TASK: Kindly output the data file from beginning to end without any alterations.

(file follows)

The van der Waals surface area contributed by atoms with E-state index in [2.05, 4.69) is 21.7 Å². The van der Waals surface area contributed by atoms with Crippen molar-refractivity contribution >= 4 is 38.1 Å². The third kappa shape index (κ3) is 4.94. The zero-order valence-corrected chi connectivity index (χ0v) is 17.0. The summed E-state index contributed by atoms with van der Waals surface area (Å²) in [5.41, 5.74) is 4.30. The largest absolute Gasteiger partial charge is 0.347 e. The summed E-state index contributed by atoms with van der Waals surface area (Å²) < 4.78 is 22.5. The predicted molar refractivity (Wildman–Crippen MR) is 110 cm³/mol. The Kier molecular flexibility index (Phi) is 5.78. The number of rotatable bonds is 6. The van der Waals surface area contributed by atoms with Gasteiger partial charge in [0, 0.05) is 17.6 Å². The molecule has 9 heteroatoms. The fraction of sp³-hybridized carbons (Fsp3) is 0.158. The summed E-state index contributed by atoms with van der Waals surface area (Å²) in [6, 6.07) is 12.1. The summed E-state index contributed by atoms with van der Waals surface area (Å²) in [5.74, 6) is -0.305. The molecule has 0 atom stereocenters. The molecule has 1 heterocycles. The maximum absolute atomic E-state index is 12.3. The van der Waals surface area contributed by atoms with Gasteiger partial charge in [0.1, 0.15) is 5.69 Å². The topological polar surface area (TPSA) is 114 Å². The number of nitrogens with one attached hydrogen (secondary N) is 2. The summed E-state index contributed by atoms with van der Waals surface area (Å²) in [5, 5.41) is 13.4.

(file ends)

The van der Waals surface area contributed by atoms with E-state index in [2.05, 4.69) is 21.7 Å². The van der Waals surface area contributed by atoms with Crippen molar-refractivity contribution >= 4 is 38.1 Å². The third kappa shape index (κ3) is 4.94. The zero-order valence-corrected chi connectivity index (χ0v) is 17.0. The summed E-state index contributed by atoms with van der Waals surface area (Å²) in [5.41, 5.74) is 4.30. The largest absolute Gasteiger partial charge is 0.347 e. The summed E-state index contributed by atoms with van der Waals surface area (Å²) < 4.78 is 22.5. The predicted molar refractivity (Wildman–Crippen MR) is 110 cm³/mol. The Kier molecular flexibility index (Phi) is 5.78. The number of rotatable bonds is 6. The van der Waals surface area contributed by atoms with Gasteiger partial charge in [0, 0.05) is 17.6 Å². The molecule has 9 heteroatoms. The fraction of sp³-hybridized carbons (Fsp3) is 0.158. The summed E-state index contributed by atoms with van der Waals surface area (Å²) in [6, 6.07) is 12.1. The summed E-state index contributed by atoms with van der Waals surface area (Å²) in [5.74, 6) is -0.305. The molecule has 0 atom stereocenters. The molecule has 1 heterocycles. The maximum absolute atomic E-state index is 12.3. The van der Waals surface area contributed by atoms with Gasteiger partial charge in [0.1, 0.15) is 5.69 Å². The topological polar surface area (TPSA) is 114 Å². The number of nitrogens with one attached hydrogen (secondary N) is 2. The summed E-state index contributed by atoms with van der Waals surface area (Å²) in [5, 5.41) is 13.4.